If researchers could uncover and mimic whatever protects these escapees, they might develop better treatments — even preventive therapies — not only for families plagued by inherited Alzheimer’s but for everyone.
Category: Alzheimer Research Discovery
Discovery of T cells’ role in Alzheimer’s, related diseases, suggests new treatment strategy (Links to an external site)
In Alzheimer’s and related neurodegenerative diseases, the brain protein tau is closely linked to brain damage and cognitive decline. A new study from researchers at Washington University School of Medicine in St. Louis indicates that T cells play a key role in tau-related neurodegeneration, a finding that suggests new treatment strategies for Alzheimer’s and related diseases.
Microglia-mediated T cell infiltration drives neurodegeneration in tauopathy (Links to an external site)
Microglia-mediated T cell infiltration drives neurodegeneration in tauopathy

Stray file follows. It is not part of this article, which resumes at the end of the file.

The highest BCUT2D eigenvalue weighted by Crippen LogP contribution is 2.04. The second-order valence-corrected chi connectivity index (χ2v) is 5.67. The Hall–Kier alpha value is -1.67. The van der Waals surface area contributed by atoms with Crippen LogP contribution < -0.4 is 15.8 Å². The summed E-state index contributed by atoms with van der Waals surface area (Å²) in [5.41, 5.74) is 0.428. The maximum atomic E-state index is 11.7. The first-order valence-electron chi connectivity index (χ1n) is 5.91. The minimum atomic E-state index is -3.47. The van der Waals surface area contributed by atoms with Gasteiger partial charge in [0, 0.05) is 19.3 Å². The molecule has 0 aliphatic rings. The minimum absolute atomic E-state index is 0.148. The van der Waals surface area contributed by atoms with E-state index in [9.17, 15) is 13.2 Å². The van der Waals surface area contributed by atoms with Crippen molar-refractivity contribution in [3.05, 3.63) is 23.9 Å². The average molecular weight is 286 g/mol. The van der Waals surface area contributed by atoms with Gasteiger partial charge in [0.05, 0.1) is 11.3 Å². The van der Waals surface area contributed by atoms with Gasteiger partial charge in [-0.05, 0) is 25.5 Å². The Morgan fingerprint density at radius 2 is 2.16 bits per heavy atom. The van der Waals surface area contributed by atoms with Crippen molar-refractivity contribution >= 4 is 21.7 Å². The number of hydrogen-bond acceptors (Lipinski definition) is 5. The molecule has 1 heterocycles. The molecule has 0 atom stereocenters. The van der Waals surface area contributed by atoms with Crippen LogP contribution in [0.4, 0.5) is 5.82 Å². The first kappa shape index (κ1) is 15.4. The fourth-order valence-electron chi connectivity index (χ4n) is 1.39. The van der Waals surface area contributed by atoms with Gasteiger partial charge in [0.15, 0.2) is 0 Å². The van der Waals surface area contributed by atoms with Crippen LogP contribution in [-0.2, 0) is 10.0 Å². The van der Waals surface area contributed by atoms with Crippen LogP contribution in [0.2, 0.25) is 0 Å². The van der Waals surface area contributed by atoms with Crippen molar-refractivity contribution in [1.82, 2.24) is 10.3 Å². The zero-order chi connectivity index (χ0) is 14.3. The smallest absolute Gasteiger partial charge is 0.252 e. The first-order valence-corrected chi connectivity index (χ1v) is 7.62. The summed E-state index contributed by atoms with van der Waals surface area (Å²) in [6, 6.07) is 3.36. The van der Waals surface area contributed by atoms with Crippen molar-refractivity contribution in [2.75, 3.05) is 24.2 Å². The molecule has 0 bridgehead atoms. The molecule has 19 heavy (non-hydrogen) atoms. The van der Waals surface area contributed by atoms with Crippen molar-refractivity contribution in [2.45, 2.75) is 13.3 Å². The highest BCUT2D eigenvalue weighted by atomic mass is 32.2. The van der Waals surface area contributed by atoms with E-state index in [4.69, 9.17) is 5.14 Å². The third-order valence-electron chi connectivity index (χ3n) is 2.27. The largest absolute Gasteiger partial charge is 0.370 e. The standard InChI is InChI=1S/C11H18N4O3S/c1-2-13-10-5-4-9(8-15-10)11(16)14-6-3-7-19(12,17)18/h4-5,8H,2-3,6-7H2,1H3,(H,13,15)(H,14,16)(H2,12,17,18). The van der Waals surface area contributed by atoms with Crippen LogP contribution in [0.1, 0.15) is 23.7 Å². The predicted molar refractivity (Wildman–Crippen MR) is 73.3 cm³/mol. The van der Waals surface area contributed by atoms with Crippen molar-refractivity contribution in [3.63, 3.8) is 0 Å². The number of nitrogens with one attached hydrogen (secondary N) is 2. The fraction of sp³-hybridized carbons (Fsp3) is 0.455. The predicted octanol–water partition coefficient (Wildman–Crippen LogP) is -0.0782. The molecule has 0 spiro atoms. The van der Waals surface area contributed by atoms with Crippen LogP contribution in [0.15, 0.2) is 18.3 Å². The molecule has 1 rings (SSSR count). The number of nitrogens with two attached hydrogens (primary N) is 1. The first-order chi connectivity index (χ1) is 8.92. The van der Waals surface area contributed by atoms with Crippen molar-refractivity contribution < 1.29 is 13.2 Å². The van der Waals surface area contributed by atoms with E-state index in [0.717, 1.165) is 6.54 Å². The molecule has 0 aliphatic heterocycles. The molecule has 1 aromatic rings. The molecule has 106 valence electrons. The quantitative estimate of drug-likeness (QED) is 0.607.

Diagnostic marker found for deadly brain disease marked by dementia, movement problems (Links to an external site)
Researchers at Washington University School of Medicine in St. Louis have found a biomarker that identifies, with up to 89% accuracy, people with a primary tauopathy called corticobasal degeneration (CBD). Traditional diagnostic methods for CBD are only 25% to 50% accurate, the researchers said.
Study yields clues to why Alzheimer’s disease damages certain parts of the brain (Links to an external site)
A study by researchers at Washington University School of Medicine in St. Louis yields clues to why certain parts of the brain are particularly vulnerable to Alzheimer’s damage. It comes down to the gene APOE, the greatest genetic risk factor for Alzheimer’s disease. The parts of the brain where APOE is most active are the areas that sustain the most damage, they found.